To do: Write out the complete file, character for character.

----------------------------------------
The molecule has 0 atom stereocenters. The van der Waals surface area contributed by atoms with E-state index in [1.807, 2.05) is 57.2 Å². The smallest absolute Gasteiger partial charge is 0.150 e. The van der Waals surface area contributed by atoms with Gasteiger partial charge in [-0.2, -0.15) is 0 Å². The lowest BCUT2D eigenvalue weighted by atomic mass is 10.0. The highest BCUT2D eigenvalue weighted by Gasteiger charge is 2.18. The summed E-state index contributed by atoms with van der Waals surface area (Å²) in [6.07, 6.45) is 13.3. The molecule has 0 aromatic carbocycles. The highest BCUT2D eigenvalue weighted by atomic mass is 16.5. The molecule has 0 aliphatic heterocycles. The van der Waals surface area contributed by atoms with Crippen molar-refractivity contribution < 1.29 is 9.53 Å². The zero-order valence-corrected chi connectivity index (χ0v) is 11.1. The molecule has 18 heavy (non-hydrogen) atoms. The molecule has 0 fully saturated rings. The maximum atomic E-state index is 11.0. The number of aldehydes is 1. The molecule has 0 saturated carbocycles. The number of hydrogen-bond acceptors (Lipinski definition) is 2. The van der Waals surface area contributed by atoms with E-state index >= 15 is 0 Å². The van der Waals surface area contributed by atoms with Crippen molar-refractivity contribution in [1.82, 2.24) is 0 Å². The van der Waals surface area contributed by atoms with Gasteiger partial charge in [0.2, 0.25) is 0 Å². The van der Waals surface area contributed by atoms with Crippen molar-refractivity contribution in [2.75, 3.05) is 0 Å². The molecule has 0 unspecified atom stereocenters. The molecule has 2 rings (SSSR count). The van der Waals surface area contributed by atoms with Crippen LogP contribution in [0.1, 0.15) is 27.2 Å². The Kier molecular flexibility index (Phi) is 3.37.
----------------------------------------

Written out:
The molecule has 0 atom stereocenters. The van der Waals surface area contributed by atoms with E-state index in [1.807, 2.05) is 57.2 Å². The smallest absolute Gasteiger partial charge is 0.150 e. The van der Waals surface area contributed by atoms with Gasteiger partial charge in [-0.2, -0.15) is 0 Å². The lowest BCUT2D eigenvalue weighted by atomic mass is 10.0. The highest BCUT2D eigenvalue weighted by Gasteiger charge is 2.18. The summed E-state index contributed by atoms with van der Waals surface area (Å²) in [6.07, 6.45) is 13.3. The molecule has 0 aromatic carbocycles. The highest BCUT2D eigenvalue weighted by atomic mass is 16.5. The molecule has 0 aliphatic heterocycles. The van der Waals surface area contributed by atoms with Crippen molar-refractivity contribution < 1.29 is 9.53 Å². The zero-order valence-corrected chi connectivity index (χ0v) is 11.1. The molecule has 18 heavy (non-hydrogen) atoms. The molecule has 0 fully saturated rings. The maximum atomic E-state index is 11.0. The number of aldehydes is 1. The molecule has 0 saturated carbocycles. The number of hydrogen-bond acceptors (Lipinski definition) is 2. The van der Waals surface area contributed by atoms with E-state index >= 15 is 0 Å². The van der Waals surface area contributed by atoms with Crippen molar-refractivity contribution in [1.82, 2.24) is 0 Å². The van der Waals surface area contributed by atoms with Gasteiger partial charge in [0.2, 0.25) is 0 Å². The van der Waals surface area contributed by atoms with Crippen molar-refractivity contribution in [2.75, 3.05) is 0 Å². The molecule has 0 unspecified atom stereocenters. The molecule has 2 rings (SSSR count). The van der Waals surface area contributed by atoms with Crippen LogP contribution in [0.1, 0.15) is 27.2 Å². The Kier molecular flexibility index (Phi) is 3.37.